An option you might consider, rather than gutting the Schober, would be to build or buy a simple "organ desk" to hold the keyboards in the correct position. Many such desks are available (see the Classic MIDI Works site for an example), and these ready-made units hold your keys, provide shelves on which to set your touch-screen monitor(s), have an area designed to receive a standard AGO pedal board, and even a place to mount a music rack. These are essentially a bare-bones substitute for an actual organ console, with the advantage of being extremely easy to move around. Some old organ consoles are so heavy and big, people have trouble getting them into their houses through standard doorways.
    John
    ----------
    *** Please post your questions about technical service or repair matters ON THE FORUM. Do not send your questions to me or another member by private message. Information shared is for the benefit of the entire organ community, but other folks will not be helped by information we exchange in private messages!

    https://www.facebook.com/pages/Birds...97551893588434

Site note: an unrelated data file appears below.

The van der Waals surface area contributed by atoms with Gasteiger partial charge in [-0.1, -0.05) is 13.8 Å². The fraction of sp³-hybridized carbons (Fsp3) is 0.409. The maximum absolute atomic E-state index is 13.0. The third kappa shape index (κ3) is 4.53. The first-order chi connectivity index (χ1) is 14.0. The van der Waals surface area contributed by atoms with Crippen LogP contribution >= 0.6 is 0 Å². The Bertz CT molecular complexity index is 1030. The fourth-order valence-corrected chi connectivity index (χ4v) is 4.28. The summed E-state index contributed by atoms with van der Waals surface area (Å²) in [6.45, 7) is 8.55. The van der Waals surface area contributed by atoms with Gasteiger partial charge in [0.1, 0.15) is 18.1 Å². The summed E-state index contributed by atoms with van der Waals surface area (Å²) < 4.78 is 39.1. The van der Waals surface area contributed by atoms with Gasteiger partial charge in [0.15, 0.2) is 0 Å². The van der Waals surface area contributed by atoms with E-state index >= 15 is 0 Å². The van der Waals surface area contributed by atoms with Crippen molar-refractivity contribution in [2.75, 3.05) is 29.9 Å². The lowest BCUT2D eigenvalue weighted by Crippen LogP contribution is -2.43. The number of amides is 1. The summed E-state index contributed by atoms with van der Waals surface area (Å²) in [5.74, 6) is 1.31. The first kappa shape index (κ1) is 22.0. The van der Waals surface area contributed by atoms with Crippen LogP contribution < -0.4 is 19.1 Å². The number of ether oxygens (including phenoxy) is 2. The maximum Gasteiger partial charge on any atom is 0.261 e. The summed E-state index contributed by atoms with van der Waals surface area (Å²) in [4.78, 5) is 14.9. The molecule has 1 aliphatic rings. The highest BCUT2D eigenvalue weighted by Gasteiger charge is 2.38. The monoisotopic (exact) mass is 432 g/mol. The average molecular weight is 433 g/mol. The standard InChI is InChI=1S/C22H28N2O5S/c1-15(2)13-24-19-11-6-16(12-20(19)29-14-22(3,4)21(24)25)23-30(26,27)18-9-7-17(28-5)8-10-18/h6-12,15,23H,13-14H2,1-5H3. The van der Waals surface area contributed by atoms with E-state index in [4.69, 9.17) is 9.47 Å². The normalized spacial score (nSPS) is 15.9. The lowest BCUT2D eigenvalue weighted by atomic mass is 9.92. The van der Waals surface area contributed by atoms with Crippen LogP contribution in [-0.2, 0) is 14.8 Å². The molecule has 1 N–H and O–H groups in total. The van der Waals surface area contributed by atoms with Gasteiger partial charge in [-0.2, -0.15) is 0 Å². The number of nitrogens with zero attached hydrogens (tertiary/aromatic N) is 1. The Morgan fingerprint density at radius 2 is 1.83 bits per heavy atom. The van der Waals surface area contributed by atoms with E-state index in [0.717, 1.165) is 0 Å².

Comment


    • #3
      John: Thanks very much! I will research those sources. I do prefer to use a full organ case. Steve

      Comment


      • #4
        I used encoders from DTS Midi Systems, you can order them direct of from Arndt Organ Supply. I got my from Arndt. He included the Molex style plugs that allowed me to punch down my wires. As your manuals are bussed, it's as simple as connecting one connector per key to the board + the ground, then you use DIP switches to set the midi channel, supply power (12 volts, if I remember correctly) and you're off and running.

        This picture shows the boards installed and wired on the left and right, one per manual. Ironically, in the middle is the board from a pre-midi-fied Fatar Manual that I added to my console as a third.

        Click image for larger version

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        Mark
        At Church: Allen MDS-15
        At Home: 3 Manual Hauptwerk VPO

        Comment


        • Steve Baer
          Steve Baer commented
          Editing a comment
          Mark: Again - Very nice work and pictures! I have around 200 wires to find and solder. I'm still tracing easy access locations from schematics.

      • #5
        Mark, John: Thanks very much! I am working on the paper design. Today I will check the Schober schematics to see how they key the busses. Hopefully, it will be as easy as you show.